Filming police encounters safely and effectively without a dedicated app
For those who often encounter and document police activity, it may be a good idea to try out some of these apps, see which features work for you, and give feedback to the developers, even if an app takes some getting used to or doesn’t quite work as hoped yet. But many of us are better off ensuring that some basic settings on our devices give us a secure and reliable workflow that would serve us well in the (hopefully rare) case of witnessing an instance of police violence or other abuse.
1. Secure your device: Let’s start simply. The first step is to make sure our devices are secured with a passkey, making it harder for anyone, including a police officer, to get in and delete anything.
2. Make sure you have storage space: If you’re anything like me, you fill up your phone with photos and apps, so make sure you constantly clear space on your phone or get external storage like a microSD card. Smartphones take HD video these days, and that can take up to 200MB of space for every minute of footage, meaning a five-minute video could have you approaching 1GB of space. Since it’s best to film as much of an incident as possible from beginning to end, you may end up needing even more space than that; for example, the full video of Eric Garner’s death is over 11 minutes long. And even if you have a remote backup set up in the cloud, your phone will still need space to store the video locally.
3. Automatic backup: You’ll want to further protect that video so you will still have access to it should anything happen to the original or to your device. Make sure you have an automatic backup running with iCloud, Google Photos, Dropbox, or another option. It was an automatic backup that preserved Kianga Mwamba’s footage of police abuse when her original video was allegedly deleted. These services work pretty instantly, but you’ll want to make sure your phone is set to upload over data and not just wifi–otherwise that video you shot on the street in the morning may not be backed up until you get home to your wifi later that night.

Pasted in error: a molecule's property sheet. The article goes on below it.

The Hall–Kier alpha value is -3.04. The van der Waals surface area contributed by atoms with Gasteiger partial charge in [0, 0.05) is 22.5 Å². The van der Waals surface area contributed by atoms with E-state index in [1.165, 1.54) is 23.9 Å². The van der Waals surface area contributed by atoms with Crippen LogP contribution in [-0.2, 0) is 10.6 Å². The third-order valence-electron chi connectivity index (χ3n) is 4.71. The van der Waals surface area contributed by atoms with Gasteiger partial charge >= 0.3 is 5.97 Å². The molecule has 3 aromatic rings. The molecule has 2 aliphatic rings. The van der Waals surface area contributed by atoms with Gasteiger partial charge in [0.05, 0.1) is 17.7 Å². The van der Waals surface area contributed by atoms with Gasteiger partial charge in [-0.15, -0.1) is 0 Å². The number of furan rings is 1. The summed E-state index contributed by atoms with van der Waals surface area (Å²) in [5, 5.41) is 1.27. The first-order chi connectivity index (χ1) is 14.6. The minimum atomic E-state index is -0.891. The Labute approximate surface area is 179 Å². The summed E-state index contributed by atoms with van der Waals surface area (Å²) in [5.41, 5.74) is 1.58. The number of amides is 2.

4. Know your rights: These final two steps are the hardest, and several of the apps we’ve looked at are trying to address them. Filming the police, especially when they overstep their bounds, can turn into a stressful situation. In that moment it is important to know your rights so you can exercise them effectively. We will be sharing more guidance on this point in the near future, but suffice it to say that in the US your right to film police in the course of their duties is unequivocal as long as you aren’t interfering with their actions, and resources from the ACLU, Communities United for Police Reform, and the EFF are a great place to start learning the parameters of those rights.
5. Consider how and when to share footage of abuse: If you do film police misconduct, you will want to think hard about the best way to put that footage to good use. That may involve posting it to social media right away, but it often won’t. After Feidin Santana filmed Walter Scott’s death in Charleston, for example, he waited until after a police report riddled with falsehoods was released, and the impact was that much more powerful because of it. Ramsey Orta, who filmed Eric Garner’s death in Staten Island, has also spoken about how he regrets not sharing his video in a more anonymous fashion because he has faced scrutiny and harassment in the year since. It is important to think through the implications of sharing your video publicly or with a lawyer, the media, or a victim’s family.
It’s great to see developers and advocates creating tools to keep important footage safe and make it actionable, and hopefully their tools will help create clear and consistent avenues for eyewitnesses to report police violence and misconduct. In the meantime, try a couple of these out to see which ones work for you, let the creators know what you think, and take some basic steps to make sure your device is ready for witnessing.
Top image CC by Flickr user Paul Silva.